Therefore, "[i]n general, a court will grant a motion for reconsideration of an interlocutory order only when the movant demonstrates: (1) an intervening change in the law; (2) the discovery of new evidence not previously available; or (3) a clear error in the first order." Id. (quoting Zeigler v. Potter, 555 F. Supp. 2d 126, 129 (D.D.C. 2008) (internal quotation marks omitted)).
The Individual Defendants argue that the Court should reconsider its October 27, 2011 ruling primarily because the decision in one of the authorities the Court relied upon, Powers-Bunce v. District of Columbia, 594 F. Supp. 2d 54 (D.D.C. 2009), was later reversed on reconsideration. See Powers-Bunce v. District of Columbia, No. 06-1586, ECF No. 83 (D.D.C. Mar. 13, 2009) (granting motion for reconsideration in part) (hereinafter, "Powers-Bunce Reconsideration Order"). Since the Powers-Bunce Reconsideration Order was not published in the major legal database services, the Court was unaware of this Order when it issued its prior ruling. The Court has determined, however, that the Powers-Bunce Reconsideration Order does not provide any reason for this Court to reverse its prior ruling.
The Court's October 27, 2011 ruling did take into account the authorities cited in the Powers-Bunce Reconsideration Order -- namely, Harlow v. Fitzgerald, 457 U.S. 800, 808 (1982) and Butz v. Economou, 438 U.S. 478, 507-08 (1978). The Court's October 27, 2011 Memorandum Opinion addressed and distinguished these cases. See ECF No. 42 at 7 n.1. As the Court previously noted, and as the Individual Defendants concede, see Reconsideration Mot. at 3, these cases do not address Rule 54(b) entry of final judgment. Rather, these cases address more generally the need for insubstantial lawsuits against federal officials to be quickly terminated due to certain public policy considerations. See Harlow, 457 U.S. at 814 (quoting Butz, 438 U.S. at 507-08). The Court has followed the imperatives expressed in these cases by dismissing the claims against the Individual Defendants in this action.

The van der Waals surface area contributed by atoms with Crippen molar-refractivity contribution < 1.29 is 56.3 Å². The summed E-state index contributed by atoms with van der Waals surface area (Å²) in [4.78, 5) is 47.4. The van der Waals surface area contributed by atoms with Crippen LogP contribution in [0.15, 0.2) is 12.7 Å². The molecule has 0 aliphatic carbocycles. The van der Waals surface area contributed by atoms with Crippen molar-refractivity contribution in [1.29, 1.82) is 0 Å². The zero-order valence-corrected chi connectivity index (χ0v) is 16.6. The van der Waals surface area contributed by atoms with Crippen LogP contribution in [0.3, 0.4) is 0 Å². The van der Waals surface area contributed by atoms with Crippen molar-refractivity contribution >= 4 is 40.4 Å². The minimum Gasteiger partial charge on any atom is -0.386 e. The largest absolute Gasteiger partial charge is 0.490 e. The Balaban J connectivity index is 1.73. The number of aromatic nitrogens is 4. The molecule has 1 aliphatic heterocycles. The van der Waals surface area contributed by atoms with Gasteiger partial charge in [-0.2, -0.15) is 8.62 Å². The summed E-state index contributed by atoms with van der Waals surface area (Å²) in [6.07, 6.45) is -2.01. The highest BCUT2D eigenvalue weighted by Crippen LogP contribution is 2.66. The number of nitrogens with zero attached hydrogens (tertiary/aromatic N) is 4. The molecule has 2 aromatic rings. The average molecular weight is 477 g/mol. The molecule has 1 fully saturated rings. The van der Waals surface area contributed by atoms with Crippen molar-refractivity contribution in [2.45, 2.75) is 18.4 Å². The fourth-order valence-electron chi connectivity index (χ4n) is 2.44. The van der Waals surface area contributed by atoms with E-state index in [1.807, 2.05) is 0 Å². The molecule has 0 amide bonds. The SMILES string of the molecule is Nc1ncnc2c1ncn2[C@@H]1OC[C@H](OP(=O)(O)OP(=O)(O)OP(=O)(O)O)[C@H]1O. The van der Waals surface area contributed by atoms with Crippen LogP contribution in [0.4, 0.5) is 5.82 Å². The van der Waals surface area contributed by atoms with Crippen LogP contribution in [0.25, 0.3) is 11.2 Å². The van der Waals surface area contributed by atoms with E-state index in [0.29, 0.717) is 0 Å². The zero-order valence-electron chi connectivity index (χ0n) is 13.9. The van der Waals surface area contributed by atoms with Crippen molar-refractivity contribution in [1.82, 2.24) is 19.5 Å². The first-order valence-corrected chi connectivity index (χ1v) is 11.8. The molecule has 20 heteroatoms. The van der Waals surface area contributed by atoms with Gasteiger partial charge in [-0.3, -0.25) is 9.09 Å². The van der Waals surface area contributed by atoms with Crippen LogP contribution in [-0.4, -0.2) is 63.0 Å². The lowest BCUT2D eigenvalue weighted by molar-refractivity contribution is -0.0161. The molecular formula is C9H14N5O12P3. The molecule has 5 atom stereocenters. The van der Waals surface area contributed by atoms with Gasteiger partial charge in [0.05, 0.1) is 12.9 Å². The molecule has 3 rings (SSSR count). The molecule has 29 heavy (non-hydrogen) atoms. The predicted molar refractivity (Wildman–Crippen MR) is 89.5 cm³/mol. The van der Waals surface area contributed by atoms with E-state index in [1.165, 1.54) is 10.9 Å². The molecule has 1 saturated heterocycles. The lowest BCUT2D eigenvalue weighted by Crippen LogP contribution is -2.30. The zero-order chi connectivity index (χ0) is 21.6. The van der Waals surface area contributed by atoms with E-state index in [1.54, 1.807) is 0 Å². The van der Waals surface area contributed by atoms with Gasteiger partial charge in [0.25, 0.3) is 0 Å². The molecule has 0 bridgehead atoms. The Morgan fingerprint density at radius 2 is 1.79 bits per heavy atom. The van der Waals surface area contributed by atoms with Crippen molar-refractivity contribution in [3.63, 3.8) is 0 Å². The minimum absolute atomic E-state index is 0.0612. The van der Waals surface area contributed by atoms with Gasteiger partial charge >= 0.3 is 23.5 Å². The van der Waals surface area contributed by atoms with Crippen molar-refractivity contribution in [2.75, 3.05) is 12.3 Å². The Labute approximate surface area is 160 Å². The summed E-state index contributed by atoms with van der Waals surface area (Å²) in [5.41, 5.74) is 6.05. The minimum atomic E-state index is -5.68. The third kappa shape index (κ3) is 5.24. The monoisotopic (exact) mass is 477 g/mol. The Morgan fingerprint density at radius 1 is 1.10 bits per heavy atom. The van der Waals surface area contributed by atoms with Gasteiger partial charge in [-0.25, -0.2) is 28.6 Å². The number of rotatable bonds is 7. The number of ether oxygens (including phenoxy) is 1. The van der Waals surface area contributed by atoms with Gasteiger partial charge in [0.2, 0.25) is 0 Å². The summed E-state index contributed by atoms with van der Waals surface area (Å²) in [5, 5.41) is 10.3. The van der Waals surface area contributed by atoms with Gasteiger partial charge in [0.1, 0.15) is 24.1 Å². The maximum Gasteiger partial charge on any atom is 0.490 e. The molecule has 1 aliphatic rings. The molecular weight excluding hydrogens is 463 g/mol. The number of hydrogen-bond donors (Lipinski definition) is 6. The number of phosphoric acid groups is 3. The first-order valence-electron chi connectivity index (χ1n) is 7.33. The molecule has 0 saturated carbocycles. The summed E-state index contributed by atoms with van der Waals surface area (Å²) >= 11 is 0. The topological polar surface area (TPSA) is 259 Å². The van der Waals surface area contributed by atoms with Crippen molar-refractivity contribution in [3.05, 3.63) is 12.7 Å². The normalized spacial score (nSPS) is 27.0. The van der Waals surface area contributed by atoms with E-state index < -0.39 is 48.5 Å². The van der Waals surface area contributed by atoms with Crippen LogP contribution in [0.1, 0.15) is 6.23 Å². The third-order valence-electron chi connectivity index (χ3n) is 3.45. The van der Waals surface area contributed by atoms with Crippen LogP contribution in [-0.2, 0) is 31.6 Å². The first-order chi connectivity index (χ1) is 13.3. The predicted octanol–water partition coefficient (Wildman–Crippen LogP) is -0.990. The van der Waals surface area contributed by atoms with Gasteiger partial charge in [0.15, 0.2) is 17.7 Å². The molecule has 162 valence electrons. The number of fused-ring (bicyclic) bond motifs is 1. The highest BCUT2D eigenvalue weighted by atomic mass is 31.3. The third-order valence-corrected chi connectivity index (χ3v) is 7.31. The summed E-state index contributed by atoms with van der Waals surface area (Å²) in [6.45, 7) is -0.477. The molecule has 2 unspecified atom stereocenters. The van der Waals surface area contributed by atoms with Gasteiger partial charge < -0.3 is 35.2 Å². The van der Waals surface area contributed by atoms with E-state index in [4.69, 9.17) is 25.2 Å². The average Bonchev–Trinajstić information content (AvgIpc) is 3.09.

Whether entry of final judgment is appropriate at this time, however, is a separate questioned governed by Rule 54(b) of the Federal Rules of Civil Procedure. As the Court previously explained, Rule 54(b) authorizes a court to direct entry of a final judgment on fewer than all the claims or parties "only if the court expressly determines that there is no just cause for a delay." FED. R. CIV. P. 54(b); Blackman v. District of Columbia, 456 F.3d 167,174-75 (D.C. Cir. 2006) (Rule 54(b) expressly requires finding that "there is no just reason for delay"). "Only 'exceptional cases' merit Rule 54(b)'s direct entry, and the district court has discretion in identifying such cases because of its 'familiarity with the case and with any justifiable reasons for delay.'" Grosdidier v. Chairman, Broad. Bd. of Governors, 774 F. Supp. 2d 76, 123 (D.D.C. 2011) (quotingBen-Rafael v. Islamic Republic of Iran, 718 F. Supp. 2d 25, 33 (D.D.C. 2010) and Bldg. Indus. ...